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RFID Delivers Benefits to Air Canada Cargo

The freight services company is deploying Franwell's CargoAware solution to track shipments as they move through its five hubs and larger cargo-transfer stations around the world.
By Claire Swedberg

The companies worked with the university to resolve such challenges as reading tags in the presence of liquid-filled packages (placing tags on the corners of parcels made them the most reliably readable), and what to do in the event that an Internet connection were not available for the readers to forward their data (if the Wi-Fi system being used for the RFID deployment was not working at any given time, the readers would store their data until Internet access returned).

After completing the proof-of-concept, Johnston says, Air Canada Cargo decided to "go forward with the technology." The results proved that the system could provide automatic visibility into the packages' status, she notes—including, in the case of the hubs, the specific container in which they were being loaded and transported.

Attached to each package is a label with an embedded Smartrac Frog RFID inlay.
Traditionally, when Air Canada Cargo receives a package from a freight forwarder, it attaches a label with information printed on it in text and bar-code form. That data includes an eight-digit air waybill number and the package's destination. Workers can visually check the label at other stations, where packages are sorted for loading in vehicles and aircraft. At the hubs, the packages are placed in large containers known as universal loading devices (ULDs) or on pallets, and employees must input data about which packages are placed in which container, or on which pallet, so that they can be tracked.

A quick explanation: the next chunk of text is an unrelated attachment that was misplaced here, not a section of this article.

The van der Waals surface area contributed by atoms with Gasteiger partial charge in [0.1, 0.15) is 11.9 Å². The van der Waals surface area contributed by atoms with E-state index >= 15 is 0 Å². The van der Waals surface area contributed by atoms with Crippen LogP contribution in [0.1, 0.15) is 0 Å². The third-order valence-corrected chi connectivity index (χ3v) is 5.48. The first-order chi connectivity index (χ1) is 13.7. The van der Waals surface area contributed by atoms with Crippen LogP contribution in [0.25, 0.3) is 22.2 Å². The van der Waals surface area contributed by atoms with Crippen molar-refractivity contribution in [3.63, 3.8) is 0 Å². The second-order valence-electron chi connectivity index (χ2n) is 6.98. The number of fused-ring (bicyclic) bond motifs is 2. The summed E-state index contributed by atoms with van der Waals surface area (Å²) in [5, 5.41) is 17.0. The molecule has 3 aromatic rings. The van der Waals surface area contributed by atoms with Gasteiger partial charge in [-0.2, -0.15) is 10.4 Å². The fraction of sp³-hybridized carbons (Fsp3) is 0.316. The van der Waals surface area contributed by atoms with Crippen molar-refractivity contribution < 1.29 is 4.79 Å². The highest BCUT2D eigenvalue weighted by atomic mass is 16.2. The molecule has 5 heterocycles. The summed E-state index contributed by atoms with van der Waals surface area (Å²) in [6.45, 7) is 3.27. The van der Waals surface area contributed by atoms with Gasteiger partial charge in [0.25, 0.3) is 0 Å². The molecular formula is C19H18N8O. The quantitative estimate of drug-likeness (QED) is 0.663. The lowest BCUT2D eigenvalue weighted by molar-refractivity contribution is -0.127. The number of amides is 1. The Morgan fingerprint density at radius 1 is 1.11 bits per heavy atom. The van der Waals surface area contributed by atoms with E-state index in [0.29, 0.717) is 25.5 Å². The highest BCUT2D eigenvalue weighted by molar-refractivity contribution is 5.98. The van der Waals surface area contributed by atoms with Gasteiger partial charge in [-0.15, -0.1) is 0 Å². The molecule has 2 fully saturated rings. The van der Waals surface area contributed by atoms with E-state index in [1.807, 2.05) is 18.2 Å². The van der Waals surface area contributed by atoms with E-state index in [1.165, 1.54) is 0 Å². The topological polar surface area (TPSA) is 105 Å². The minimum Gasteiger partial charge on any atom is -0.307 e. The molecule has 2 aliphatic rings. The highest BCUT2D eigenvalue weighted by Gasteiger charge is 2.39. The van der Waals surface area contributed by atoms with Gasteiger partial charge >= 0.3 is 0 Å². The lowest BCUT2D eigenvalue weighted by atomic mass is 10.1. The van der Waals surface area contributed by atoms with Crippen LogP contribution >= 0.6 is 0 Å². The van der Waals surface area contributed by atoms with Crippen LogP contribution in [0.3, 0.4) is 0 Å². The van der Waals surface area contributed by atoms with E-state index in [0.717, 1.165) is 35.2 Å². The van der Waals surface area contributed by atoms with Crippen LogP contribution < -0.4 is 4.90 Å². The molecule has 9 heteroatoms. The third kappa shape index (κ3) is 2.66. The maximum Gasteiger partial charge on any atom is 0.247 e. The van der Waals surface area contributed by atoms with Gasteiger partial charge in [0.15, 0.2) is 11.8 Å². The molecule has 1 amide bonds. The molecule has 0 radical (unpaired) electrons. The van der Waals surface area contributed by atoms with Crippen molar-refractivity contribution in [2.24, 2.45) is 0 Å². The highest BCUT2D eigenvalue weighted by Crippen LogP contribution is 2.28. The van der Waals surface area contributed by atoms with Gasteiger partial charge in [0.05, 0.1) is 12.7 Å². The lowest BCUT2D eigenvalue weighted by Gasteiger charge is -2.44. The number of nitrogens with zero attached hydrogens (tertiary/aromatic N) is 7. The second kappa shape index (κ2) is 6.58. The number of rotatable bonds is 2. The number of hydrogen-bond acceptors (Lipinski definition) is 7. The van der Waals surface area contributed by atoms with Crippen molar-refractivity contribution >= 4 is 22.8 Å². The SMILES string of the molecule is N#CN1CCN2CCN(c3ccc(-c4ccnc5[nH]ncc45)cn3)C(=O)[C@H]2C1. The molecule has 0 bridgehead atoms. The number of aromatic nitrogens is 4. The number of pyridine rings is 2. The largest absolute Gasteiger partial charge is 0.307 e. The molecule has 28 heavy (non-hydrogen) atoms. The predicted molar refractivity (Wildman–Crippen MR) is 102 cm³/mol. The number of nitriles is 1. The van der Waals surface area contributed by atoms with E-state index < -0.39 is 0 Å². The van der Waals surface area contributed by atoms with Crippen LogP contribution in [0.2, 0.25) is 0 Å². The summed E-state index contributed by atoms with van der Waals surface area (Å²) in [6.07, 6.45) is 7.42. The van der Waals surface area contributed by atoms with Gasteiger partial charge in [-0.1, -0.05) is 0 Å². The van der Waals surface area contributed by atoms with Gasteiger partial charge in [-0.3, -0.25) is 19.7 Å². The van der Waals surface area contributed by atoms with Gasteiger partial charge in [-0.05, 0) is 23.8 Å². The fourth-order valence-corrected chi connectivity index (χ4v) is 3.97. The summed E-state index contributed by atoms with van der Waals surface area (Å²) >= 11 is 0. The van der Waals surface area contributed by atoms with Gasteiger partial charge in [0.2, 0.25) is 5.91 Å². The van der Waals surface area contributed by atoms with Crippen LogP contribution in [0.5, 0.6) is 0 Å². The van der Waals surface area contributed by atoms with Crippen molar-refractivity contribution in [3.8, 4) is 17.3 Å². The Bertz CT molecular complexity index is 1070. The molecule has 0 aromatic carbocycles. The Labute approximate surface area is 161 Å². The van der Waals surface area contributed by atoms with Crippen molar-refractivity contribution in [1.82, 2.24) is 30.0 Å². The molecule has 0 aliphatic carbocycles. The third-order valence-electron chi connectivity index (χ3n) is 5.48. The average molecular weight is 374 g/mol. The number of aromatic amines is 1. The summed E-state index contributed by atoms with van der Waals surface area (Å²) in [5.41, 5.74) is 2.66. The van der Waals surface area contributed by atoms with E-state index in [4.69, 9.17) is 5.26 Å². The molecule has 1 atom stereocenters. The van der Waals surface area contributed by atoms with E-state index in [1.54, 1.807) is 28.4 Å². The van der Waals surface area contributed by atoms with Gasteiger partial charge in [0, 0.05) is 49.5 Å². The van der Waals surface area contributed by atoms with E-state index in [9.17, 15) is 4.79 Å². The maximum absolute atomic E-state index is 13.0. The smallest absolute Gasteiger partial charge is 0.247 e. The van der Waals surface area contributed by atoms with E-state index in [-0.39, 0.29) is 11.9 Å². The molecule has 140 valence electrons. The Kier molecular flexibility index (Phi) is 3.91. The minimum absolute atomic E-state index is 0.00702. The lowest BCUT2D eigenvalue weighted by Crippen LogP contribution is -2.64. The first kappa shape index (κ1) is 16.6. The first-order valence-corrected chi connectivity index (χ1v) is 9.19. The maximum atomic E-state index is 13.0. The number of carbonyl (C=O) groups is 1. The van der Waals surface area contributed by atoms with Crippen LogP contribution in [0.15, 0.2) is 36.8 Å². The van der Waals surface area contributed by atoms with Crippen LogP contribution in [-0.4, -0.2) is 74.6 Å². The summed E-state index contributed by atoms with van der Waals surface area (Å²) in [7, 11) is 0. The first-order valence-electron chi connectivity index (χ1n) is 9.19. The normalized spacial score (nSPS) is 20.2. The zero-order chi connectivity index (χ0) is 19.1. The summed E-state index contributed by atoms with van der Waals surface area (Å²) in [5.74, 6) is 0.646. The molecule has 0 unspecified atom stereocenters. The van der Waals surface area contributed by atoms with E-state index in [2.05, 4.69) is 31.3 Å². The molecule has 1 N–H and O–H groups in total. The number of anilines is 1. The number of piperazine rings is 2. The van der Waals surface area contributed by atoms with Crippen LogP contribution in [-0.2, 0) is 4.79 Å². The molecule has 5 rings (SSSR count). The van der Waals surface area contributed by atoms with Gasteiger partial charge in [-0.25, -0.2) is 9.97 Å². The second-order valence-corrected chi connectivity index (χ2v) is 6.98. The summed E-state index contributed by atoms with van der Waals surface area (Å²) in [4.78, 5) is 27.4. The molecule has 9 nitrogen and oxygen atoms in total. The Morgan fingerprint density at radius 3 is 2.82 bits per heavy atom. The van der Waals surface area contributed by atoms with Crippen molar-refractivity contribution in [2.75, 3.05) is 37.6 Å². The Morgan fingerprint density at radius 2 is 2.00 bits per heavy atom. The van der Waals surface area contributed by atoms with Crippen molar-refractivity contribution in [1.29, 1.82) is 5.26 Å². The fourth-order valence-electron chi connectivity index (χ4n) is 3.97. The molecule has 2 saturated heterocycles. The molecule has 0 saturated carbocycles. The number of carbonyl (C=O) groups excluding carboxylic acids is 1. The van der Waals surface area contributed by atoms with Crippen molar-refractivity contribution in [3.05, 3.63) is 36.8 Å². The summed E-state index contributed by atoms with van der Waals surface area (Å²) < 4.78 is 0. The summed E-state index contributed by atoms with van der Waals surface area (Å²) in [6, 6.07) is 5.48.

With RFID, that process becomes automated. First, workers at the stations print a label with an embedded Smartrac Frog EPC UHF RFID tag. "If a shipper tenders shipments already wrapped together on a wooden pallet—many pieces wrapped together but identified to us as one piece—we tag it as one," Johnston explains. "If the shipment is tendered as many loose pieces, we tag every single piece, then prepare it for transport." The unique ID number encoded to the tag is linked to the air waybill number printed on the label, and to the shipment information in Franwell's CargoAware software, which forwards that data to the Unisys management software that Air Canada Cargo uses to plan and track package movements.

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